Visual anthropology review

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This study was carried out with two of the classes that I taught during the 2004 spring semester in the College of Liberal Arts at Willamette University, a selective private college in Salem, Oregon. The first class, “Controversies and Issues in Cultural Anthropology,” was an introductory, 100-level course limited to 1st- and 2nd-year students. Only one of the 18 students in the class was an Anthropology major; for all the others, this was their first anthropology course. Many students took the class because it met a college distribution requirement, but various other courses were available to meet that requirement, so presumably most students had at least some interest in the topic of cultural anthropology. The second class, “Warfare, Violence, and Peace,” on the other hand, was for more advanced students: it was 300-level, and had a prerequisite of one completed course in anthropology. Most of the students in the course were juniors or seniors; 11 were Anthropology majors, and the other 8 were not. The students in both classes were predominantly from white, middle-class and upper-middle-class backgrounds, so I do not explore ethnic and class variations here; as important as such social positions can be in other communities (see Jhala 1996, Pack 1998), to examine those distinctions in this case, based on samples of one or two students, would risk reifying and essentializing them.

The same format was used in “surveying” the two courses. Without any prior explanation other than a promise to explain my interests in the next class, I gave the students the survey, which, in addition to an informed consent question, contained the following directions and questions (repeated for scenes # 1-8, on two double-side pages with room on the back for further comments):

While watching this film in class, please jot down answers to “A,” about the scenes you found funny. (After watching the film, answer the other questions.)

  1. Scene # 1 Description (briefly state what happened in the scene that you found funny):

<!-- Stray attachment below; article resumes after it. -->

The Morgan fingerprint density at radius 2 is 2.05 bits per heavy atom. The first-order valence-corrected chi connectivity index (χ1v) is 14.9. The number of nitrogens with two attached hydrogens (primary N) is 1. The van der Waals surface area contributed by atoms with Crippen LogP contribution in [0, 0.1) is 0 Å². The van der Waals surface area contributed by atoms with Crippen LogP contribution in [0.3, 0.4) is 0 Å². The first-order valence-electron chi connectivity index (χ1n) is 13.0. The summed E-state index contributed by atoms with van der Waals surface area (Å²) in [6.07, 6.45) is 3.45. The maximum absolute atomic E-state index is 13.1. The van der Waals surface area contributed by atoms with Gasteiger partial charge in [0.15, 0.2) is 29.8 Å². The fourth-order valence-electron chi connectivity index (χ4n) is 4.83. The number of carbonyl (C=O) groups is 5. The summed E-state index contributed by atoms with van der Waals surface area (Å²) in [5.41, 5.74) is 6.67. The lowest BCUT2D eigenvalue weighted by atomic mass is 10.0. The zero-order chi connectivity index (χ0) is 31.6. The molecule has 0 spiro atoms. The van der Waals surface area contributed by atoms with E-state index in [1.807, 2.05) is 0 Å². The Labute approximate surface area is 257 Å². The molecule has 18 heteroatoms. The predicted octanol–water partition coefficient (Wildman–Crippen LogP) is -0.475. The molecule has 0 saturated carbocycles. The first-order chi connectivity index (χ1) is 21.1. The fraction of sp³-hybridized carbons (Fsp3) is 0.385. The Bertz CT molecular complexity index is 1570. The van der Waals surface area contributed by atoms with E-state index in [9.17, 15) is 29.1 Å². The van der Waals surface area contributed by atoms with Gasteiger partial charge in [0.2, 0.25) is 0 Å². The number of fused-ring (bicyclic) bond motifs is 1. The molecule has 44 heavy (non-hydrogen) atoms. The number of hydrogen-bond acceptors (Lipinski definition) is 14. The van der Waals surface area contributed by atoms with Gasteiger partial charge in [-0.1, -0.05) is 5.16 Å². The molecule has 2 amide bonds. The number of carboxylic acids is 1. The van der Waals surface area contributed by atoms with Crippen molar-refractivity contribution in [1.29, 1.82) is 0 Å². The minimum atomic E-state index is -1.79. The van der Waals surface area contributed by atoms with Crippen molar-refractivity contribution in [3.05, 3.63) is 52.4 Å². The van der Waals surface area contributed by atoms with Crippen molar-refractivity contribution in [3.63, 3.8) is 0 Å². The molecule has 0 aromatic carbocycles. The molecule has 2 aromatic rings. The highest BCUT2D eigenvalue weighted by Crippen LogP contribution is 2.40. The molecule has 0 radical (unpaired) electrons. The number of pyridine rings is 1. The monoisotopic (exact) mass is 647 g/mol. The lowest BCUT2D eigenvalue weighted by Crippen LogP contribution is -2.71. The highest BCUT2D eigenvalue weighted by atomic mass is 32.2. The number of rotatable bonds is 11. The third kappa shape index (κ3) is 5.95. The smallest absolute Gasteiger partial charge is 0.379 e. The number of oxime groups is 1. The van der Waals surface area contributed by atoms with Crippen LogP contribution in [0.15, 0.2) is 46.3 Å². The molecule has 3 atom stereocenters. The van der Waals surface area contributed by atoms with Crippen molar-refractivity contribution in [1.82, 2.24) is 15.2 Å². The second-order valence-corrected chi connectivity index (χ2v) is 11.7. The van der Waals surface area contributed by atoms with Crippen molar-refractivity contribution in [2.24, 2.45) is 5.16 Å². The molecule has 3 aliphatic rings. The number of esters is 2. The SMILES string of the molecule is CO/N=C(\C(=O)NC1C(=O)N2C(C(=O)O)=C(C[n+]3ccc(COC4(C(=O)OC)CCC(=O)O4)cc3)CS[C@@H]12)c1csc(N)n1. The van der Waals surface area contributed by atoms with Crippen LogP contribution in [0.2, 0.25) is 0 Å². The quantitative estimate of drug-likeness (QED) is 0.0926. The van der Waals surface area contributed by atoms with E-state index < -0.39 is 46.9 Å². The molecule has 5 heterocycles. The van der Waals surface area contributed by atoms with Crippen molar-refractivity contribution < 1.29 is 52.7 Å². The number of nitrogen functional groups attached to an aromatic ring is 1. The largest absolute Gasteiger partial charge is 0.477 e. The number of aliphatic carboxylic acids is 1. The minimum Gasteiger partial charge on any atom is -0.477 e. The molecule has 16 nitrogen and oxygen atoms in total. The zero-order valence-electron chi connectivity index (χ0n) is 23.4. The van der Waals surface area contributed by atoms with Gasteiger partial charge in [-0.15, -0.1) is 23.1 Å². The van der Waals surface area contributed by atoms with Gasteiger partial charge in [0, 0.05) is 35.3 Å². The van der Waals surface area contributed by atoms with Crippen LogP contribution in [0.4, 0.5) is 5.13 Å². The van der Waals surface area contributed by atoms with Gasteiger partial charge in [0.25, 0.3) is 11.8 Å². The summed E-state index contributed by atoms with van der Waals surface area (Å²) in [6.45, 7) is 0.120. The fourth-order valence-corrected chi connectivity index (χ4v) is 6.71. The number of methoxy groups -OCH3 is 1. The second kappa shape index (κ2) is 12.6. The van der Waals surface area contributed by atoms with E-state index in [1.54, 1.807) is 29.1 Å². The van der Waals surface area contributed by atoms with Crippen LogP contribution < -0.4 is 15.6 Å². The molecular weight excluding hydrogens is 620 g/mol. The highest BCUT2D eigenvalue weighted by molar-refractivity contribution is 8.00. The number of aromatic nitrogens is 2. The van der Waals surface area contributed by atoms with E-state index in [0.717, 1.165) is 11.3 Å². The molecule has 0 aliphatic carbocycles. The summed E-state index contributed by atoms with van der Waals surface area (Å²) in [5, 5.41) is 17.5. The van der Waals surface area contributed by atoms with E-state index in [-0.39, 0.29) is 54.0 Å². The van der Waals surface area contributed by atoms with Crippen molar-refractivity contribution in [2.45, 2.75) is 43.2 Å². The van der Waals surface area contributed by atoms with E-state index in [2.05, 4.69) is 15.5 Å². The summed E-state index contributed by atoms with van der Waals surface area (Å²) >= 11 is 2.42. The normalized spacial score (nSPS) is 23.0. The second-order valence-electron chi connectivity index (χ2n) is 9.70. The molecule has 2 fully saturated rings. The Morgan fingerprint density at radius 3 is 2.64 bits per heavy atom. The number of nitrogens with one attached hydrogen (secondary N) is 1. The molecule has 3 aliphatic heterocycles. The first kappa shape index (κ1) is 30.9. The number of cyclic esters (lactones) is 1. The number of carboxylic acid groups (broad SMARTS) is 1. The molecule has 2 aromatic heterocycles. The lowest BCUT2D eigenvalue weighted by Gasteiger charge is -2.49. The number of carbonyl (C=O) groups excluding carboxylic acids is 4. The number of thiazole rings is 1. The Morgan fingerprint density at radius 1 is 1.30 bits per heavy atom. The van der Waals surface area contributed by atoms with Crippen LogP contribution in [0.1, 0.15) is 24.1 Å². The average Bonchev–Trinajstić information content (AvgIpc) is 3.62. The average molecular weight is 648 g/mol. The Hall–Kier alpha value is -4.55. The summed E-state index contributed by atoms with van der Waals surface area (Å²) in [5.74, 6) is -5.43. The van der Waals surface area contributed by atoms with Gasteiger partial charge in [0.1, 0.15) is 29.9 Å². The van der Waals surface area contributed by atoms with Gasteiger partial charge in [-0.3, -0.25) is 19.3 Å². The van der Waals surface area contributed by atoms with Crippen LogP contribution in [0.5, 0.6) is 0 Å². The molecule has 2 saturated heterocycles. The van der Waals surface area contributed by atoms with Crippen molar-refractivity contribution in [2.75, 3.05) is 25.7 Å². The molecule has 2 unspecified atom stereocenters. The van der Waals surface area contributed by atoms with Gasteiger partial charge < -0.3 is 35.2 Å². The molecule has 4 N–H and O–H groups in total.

2. What specific aspect of the scene was funny? Why?

  3. Any comparisons (with similar funny things from other movies, books—anywhere)?

Overall Questions:

  1. Please place a double asterisk (**) next to the two scenes that you thought were the funniest.

  2. What do you think the film’s overall message was?

  3. Any other comments on the film’s humor or message? Other?

I then showed the film in its entirety, with students noting on their individual surveys any scenes they found funny (per the survey directions), and then asked everyone to use the remaining 30 minutes of class time to fill out the rest of the survey. I read the students’ written surveys after that class, and then in the next class session I asked a few follow-up questions (which the students answered in writing), such as, “How many of you have seen ‘The Gods Must Be Crazy’ before?” We then had a brief class-wide discussion, and I also continued talking about the film in email and out-of-class conversations with individual students.

The students had been made aware, then, of my interest in the topic of humor prior to viewing the film, an approach that some could say unduly influenced the responses. However, in previous screenings with other classes, this film always provoked laughter, so I didn’t feel that my questions corrupted the students’ reactions: it was still entirely up to each student to decide which scenes were funny and why; I told them verbally that if they didn’t find anything funny in the film, they didn’t have to take down any notes.4 And on a pragmatic level, had I not steered the answers, I probably would not have gotten enough answers specifically about humor to be able to verify any patterns.

I should acknowledge from the outset that the number of respondents is still relatively small. On the other hand, I have the advantage of knowing each of these students quite well: these classes had less than twenty students; roughly half of the 300-level class had taken at least one course with me previously; and in both cases the survey was given three months into the semester, after I’d come to know all the students through written assignments and intense class discussions. My sense of these students’ attitudes therefore is often based as much on “backstage” background and observations of what students actually do as what they said on the survey.

My analysis draws on a combination of this qualitative and quantitative data. Below I provide exact numbers (i.e., number of students who found a scene funny), not because I think they provide highly scientific evidence, but because I think it is important to let the reader know whether a given comment or reaction is an anomaly or fairly representative of the class in question. I also specify whether there were any major differences between the two classes, and aside from first-name-only pseudonyms, all students are cited by their actual names (with permission in both cases). The introductory classes studied by Martínez are more comparable to my 100-level class than my 300-level class.

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